The results of a double-blind study evaluating the EEG and behavioral effects of chlorpromazine hydrochloride and dyphenhydramine hydrochloride on 29 children indicate that EEG findings alone can show whether or not a child is receiving medication. There was also a significant correlation between the more marked clinical behavior changes and the more marked EEG changes. The EEG effects of both drugs included slow alpha waves and generalized slowing, in the case of diphenhydramine hydrochloride, high voltage 4 to 6 cycle per second activity was uniformly produced by the relatively high doses used in this study.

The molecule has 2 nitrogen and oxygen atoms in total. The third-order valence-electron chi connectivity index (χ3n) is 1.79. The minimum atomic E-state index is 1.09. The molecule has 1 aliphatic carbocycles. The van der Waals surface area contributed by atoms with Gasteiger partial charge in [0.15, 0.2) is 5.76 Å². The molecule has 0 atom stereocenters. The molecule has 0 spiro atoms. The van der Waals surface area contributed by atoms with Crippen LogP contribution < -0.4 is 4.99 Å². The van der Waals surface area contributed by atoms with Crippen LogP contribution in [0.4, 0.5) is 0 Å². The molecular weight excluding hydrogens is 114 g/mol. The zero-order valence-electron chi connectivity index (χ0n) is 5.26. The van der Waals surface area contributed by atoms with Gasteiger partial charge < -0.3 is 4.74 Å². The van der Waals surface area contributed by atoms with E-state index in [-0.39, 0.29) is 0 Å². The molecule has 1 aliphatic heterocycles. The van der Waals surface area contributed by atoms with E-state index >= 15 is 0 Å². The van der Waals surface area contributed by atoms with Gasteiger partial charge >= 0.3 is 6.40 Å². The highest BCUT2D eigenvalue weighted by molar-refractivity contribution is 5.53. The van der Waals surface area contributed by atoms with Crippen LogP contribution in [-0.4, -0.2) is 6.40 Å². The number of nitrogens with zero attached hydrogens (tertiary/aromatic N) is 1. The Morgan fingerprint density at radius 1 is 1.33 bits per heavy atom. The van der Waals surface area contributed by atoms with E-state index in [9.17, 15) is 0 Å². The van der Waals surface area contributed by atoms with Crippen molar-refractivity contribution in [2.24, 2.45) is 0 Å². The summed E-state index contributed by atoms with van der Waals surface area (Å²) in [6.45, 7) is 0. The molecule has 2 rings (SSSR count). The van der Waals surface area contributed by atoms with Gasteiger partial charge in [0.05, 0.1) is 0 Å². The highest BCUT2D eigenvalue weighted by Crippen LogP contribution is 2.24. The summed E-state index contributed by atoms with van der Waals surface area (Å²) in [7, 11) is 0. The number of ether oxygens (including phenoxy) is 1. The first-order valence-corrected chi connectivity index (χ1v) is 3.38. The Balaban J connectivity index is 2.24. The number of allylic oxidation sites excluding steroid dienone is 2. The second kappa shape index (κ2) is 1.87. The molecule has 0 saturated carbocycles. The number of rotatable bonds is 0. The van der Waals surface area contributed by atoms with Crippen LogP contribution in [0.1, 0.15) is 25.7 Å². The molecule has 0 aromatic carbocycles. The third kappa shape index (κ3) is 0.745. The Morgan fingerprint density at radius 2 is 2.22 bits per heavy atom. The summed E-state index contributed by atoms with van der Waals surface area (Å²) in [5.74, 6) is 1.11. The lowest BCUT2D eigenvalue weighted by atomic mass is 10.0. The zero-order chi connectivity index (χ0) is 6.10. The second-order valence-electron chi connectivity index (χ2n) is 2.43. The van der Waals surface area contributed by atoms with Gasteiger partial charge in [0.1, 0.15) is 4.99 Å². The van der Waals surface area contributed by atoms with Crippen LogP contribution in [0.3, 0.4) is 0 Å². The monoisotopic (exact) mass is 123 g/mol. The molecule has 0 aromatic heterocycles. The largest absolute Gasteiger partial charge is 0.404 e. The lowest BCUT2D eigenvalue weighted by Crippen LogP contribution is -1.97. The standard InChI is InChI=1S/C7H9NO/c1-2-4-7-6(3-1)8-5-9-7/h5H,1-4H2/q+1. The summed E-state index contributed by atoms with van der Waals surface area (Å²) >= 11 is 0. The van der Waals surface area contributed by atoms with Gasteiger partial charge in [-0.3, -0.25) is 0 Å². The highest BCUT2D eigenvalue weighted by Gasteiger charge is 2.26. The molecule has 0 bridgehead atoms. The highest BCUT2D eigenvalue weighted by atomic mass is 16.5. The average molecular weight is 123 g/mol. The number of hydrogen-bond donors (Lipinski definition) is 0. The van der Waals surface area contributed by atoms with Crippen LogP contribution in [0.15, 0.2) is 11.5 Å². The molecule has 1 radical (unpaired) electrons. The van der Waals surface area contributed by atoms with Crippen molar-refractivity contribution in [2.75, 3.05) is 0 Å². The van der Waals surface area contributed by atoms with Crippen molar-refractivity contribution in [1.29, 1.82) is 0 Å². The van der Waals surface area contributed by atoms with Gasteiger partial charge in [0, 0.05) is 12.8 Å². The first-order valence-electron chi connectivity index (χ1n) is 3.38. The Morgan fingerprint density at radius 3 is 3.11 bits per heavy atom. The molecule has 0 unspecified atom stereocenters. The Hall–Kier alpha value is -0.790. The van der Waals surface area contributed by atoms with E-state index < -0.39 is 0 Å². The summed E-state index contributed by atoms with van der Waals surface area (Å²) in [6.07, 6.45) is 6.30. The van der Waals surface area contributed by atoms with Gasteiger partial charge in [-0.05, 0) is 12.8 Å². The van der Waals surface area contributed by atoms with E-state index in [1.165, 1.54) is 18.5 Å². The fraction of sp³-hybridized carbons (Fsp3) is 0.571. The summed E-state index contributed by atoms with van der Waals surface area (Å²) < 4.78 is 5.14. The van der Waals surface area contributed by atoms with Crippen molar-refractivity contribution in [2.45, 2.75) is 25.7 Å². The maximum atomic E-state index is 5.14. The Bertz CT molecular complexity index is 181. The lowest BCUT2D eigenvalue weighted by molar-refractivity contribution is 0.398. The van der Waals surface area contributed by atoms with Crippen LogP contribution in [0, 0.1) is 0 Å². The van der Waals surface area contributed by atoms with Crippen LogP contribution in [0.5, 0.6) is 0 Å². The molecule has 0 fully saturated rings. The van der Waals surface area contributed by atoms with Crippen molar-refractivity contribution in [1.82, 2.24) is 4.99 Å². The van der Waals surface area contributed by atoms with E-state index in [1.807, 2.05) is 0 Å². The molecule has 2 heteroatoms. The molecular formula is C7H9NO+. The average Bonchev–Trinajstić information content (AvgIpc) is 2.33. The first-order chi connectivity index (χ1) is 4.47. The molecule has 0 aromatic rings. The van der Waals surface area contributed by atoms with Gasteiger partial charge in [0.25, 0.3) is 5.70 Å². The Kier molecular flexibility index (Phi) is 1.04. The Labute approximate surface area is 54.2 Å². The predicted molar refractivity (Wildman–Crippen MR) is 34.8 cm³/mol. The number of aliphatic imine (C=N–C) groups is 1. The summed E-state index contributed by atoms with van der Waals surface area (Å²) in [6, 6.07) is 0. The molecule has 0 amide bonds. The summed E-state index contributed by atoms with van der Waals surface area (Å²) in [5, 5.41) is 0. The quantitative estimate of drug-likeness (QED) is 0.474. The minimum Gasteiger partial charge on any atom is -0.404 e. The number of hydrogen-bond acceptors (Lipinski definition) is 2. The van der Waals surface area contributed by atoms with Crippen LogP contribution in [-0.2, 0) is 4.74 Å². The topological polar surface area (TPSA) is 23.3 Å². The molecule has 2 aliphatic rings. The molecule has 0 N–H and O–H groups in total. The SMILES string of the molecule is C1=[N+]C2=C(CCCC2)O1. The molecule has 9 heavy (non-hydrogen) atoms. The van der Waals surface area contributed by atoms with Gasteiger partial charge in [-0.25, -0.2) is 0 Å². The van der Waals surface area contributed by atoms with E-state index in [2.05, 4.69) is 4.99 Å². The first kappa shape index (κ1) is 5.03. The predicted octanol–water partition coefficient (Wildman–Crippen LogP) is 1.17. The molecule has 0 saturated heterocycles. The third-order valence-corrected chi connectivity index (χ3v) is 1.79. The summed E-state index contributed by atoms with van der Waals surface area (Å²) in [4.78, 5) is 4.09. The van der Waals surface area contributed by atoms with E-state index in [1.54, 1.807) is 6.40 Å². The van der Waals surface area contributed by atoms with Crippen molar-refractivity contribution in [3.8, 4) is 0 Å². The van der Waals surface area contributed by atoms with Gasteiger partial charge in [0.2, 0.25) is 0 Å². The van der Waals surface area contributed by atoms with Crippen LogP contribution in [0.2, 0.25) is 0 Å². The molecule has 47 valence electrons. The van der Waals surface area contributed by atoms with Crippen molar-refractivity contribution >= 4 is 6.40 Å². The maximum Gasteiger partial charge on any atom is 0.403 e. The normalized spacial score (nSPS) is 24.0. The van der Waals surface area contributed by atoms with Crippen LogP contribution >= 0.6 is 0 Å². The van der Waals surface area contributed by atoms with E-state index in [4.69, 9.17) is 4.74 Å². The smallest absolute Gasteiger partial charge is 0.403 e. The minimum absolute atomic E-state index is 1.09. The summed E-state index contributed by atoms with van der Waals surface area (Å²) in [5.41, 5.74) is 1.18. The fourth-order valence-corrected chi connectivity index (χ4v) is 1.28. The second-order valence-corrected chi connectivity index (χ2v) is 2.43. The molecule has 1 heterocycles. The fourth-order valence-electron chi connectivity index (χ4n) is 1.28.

Korein J, Fish B, Shapiro T, Gerner EW, Levidow L. EEG and Behavioral Effects of Drug Therapy in ChildrenChlorpromazine and Diphenhydramine. Arch Gen Psychiatry. 1971;24(6):552-563. doi:10.1001/archpsyc.1971.01750120068012